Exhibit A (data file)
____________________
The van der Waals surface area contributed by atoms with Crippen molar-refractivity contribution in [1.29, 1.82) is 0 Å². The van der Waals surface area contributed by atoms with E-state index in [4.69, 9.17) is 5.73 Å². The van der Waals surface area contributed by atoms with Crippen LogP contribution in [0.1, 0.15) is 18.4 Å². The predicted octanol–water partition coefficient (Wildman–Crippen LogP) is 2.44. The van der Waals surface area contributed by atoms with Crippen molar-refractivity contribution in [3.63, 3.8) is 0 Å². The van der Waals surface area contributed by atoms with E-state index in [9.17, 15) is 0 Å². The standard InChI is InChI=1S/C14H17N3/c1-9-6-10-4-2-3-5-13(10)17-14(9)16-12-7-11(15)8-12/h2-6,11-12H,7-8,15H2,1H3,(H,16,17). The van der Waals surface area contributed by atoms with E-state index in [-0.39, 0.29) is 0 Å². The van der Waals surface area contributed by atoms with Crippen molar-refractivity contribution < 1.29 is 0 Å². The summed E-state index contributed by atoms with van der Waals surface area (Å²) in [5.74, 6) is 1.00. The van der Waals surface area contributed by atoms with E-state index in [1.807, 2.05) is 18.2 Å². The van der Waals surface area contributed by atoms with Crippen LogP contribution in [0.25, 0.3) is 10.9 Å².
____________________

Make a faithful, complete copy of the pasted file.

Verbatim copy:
The van der Waals surface area contributed by atoms with Crippen molar-refractivity contribution in [1.29, 1.82) is 0 Å². The van der Waals surface area contributed by atoms with E-state index in [4.69, 9.17) is 5.73 Å². The van der Waals surface area contributed by atoms with Crippen LogP contribution in [0.1, 0.15) is 18.4 Å². The predicted octanol–water partition coefficient (Wildman–Crippen LogP) is 2.44. The van der Waals surface area contributed by atoms with Crippen molar-refractivity contribution in [3.63, 3.8) is 0 Å². The van der Waals surface area contributed by atoms with E-state index in [9.17, 15) is 0 Å². The standard InChI is InChI=1S/C14H17N3/c1-9-6-10-4-2-3-5-13(10)17-14(9)16-12-7-11(15)8-12/h2-6,11-12H,7-8,15H2,1H3,(H,16,17). The van der Waals surface area contributed by atoms with E-state index in [-0.39, 0.29) is 0 Å². The van der Waals surface area contributed by atoms with Crippen molar-refractivity contribution < 1.29 is 0 Å². The summed E-state index contributed by atoms with van der Waals surface area (Å²) in [5.74, 6) is 1.00. The van der Waals surface area contributed by atoms with E-state index in [1.807, 2.05) is 18.2 Å². The van der Waals surface area contributed by atoms with Crippen LogP contribution in [0.25, 0.3) is 10.9 Å².